#AceNewsReport – Aug.07: NSW Health said it believed three patients contracted the virus after consuming Jordan River Dates, a brand of fresh Medjool dates grown in the Middle East.
#AceFoodDesk says that IGA Supermarkets have RECALL ALERT for Jordan River Dates over NSW hepatitis A contamination fears
The snacks can be purchased online but are also stocked in IGA and other independent supermarkets in NSW.
The importer of the product, Picky Eaters Pty Ltd, has issued a recall for the 1 kilogram and 5-kilogram boxes of the product, citing potential microbial contamination.
The Federal Department of Agriculture, Water and the Environment has also blocked all consignments of Jordan River Dates at the border until contamination risks are resolved.
NSW Health and the NSW Food Authority advised anyone who purchased the dates to stop eating them immediately.
“Throw the remainder of the product in the bin or return the dates to the place of purchases for a full refund,” NSW Health said in a statement.
Health authorities said genetic testing of the infected patients identified a “unique strain” of the virus not previously detected in Australia.
The strain was identical to one at the centre of a hepatitis A outbreak in the United Kingdom earlier this year, which was found to be caused by fresh Medjool dates imported from Jordan.
Authorities are working with other states and territories to determine if any other hepatitis A cases have been detected with this strain.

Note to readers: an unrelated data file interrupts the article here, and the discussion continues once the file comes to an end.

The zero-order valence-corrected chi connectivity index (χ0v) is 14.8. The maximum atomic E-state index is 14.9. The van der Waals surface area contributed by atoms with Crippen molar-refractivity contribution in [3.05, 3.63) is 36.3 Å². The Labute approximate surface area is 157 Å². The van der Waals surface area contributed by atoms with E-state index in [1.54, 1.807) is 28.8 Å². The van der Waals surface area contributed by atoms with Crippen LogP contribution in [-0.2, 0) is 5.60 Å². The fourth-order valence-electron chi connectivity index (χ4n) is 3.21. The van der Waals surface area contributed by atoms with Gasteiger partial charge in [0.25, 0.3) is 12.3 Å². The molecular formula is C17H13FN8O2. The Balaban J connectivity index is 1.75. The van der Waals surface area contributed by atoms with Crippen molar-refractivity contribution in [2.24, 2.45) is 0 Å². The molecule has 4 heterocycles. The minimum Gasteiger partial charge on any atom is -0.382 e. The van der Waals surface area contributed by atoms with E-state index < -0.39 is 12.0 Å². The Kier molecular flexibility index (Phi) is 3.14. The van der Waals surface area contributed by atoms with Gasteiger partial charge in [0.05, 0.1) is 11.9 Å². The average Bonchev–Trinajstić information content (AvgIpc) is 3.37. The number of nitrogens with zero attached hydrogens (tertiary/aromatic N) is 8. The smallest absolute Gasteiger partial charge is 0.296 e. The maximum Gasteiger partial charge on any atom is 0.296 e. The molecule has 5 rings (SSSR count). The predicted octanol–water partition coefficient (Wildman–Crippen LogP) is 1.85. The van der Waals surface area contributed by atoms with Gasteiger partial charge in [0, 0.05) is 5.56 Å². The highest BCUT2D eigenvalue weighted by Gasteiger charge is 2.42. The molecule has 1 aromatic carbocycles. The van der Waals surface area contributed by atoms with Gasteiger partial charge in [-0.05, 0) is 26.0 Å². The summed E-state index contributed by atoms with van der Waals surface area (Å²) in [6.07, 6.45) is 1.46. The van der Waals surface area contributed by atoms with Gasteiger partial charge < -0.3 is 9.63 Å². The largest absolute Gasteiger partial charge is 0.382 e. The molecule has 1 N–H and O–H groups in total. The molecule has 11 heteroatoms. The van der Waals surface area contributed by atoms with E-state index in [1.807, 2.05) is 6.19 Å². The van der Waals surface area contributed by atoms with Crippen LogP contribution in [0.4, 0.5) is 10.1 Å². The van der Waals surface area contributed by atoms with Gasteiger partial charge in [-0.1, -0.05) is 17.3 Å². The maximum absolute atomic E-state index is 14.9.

Hepatitis A is a contagious disease typically spread through the stool and blood of an infected person.
NSW Health epidemiologist and manager of enteric diseases, Kiera Glasgow, said transmission from food and drinks usually occurred due to a “breakdown of the hygiene process somewhere along the line”.
“It could be at the farm level, it could be at the packing level, we’re not entirely sure,” Ms Glasgow said.
“But we can infer … that it’s something that has occurred in the country of origin. We don’t think there’s an issue here, but it’s certainly something the other countries are investigating.”
The infection affects the liver and usually causes mild illnesses, but can sometimes be severe and can result in liver failure, according to the Department of Health.
Ms Glasgow said people who consumed the product should watch for symptoms which usually appeared between 15 and 50 days afterwards.
“Some people will need to be hospitalised. In this outbreak, all three cases have required hospitalisation,” Ms Glasgow said.
“It’s certainly something we want to avoid, which is why it’s best to throw this product out now.”
Symptoms of hepatitis include nausea, vomiting, fever and yellowing of the skin, dark urine and pale stools.
“Those who have consumed the product in the past two weeks may benefit from hepatitis A
vaccination, if not already protected,” Ms Glasgow said.
NSW Health said of the three cases, two were unvaccinated and one reported being unvaccinated but authorities had been unable to verify this.
Picky Eaters Pty Ltd has been approached for comment…….
#AceNewsDesk report …….Published: Aug.07: 2021:
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